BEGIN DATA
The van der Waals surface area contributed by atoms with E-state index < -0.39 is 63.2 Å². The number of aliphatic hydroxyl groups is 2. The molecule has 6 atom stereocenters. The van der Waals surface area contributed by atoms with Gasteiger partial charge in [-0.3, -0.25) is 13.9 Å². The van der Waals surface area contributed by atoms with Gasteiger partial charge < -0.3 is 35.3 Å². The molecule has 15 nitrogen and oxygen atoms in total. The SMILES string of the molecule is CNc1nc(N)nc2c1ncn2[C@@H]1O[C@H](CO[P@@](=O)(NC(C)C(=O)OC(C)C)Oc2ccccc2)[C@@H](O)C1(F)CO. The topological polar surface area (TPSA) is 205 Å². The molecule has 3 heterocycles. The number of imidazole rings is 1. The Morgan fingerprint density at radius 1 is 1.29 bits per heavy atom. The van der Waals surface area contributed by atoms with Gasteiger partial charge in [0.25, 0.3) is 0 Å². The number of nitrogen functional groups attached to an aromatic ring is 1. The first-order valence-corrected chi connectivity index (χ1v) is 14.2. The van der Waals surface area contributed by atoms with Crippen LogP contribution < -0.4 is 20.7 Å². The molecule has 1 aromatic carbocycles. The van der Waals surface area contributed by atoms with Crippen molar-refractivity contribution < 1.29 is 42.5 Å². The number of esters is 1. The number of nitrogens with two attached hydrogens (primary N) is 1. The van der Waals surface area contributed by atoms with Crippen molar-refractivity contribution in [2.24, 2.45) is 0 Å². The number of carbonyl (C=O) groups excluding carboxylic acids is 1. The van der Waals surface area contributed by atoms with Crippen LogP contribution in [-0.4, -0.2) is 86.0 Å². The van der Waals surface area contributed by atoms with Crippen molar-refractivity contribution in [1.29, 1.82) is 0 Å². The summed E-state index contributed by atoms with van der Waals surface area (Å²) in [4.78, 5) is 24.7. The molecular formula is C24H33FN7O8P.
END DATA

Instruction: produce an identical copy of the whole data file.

The van der Waals surface area contributed by atoms with E-state index < -0.39 is 63.2 Å². The number of aliphatic hydroxyl groups is 2. The molecule has 6 atom stereocenters. The van der Waals surface area contributed by atoms with Gasteiger partial charge in [-0.3, -0.25) is 13.9 Å². The van der Waals surface area contributed by atoms with Gasteiger partial charge < -0.3 is 35.3 Å². The molecule has 15 nitrogen and oxygen atoms in total. The SMILES string of the molecule is CNc1nc(N)nc2c1ncn2[C@@H]1O[C@H](CO[P@@](=O)(NC(C)C(=O)OC(C)C)Oc2ccccc2)[C@@H](O)C1(F)CO. The topological polar surface area (TPSA) is 205 Å². The molecule has 3 heterocycles. The number of imidazole rings is 1. The Morgan fingerprint density at radius 1 is 1.29 bits per heavy atom. The van der Waals surface area contributed by atoms with Gasteiger partial charge in [0.25, 0.3) is 0 Å². The number of nitrogen functional groups attached to an aromatic ring is 1. The first-order valence-corrected chi connectivity index (χ1v) is 14.2. The van der Waals surface area contributed by atoms with Crippen LogP contribution < -0.4 is 20.7 Å². The molecule has 1 aromatic carbocycles. The van der Waals surface area contributed by atoms with Crippen molar-refractivity contribution < 1.29 is 42.5 Å². The number of esters is 1. The number of nitrogens with two attached hydrogens (primary N) is 1. The van der Waals surface area contributed by atoms with Crippen molar-refractivity contribution in [2.24, 2.45) is 0 Å². The number of carbonyl (C=O) groups excluding carboxylic acids is 1. The van der Waals surface area contributed by atoms with Crippen LogP contribution in [-0.4, -0.2) is 86.0 Å². The van der Waals surface area contributed by atoms with Crippen molar-refractivity contribution in [1.29, 1.82) is 0 Å². The summed E-state index contributed by atoms with van der Waals surface area (Å²) in [4.78, 5) is 24.7. The molecular formula is C24H33FN7O8P.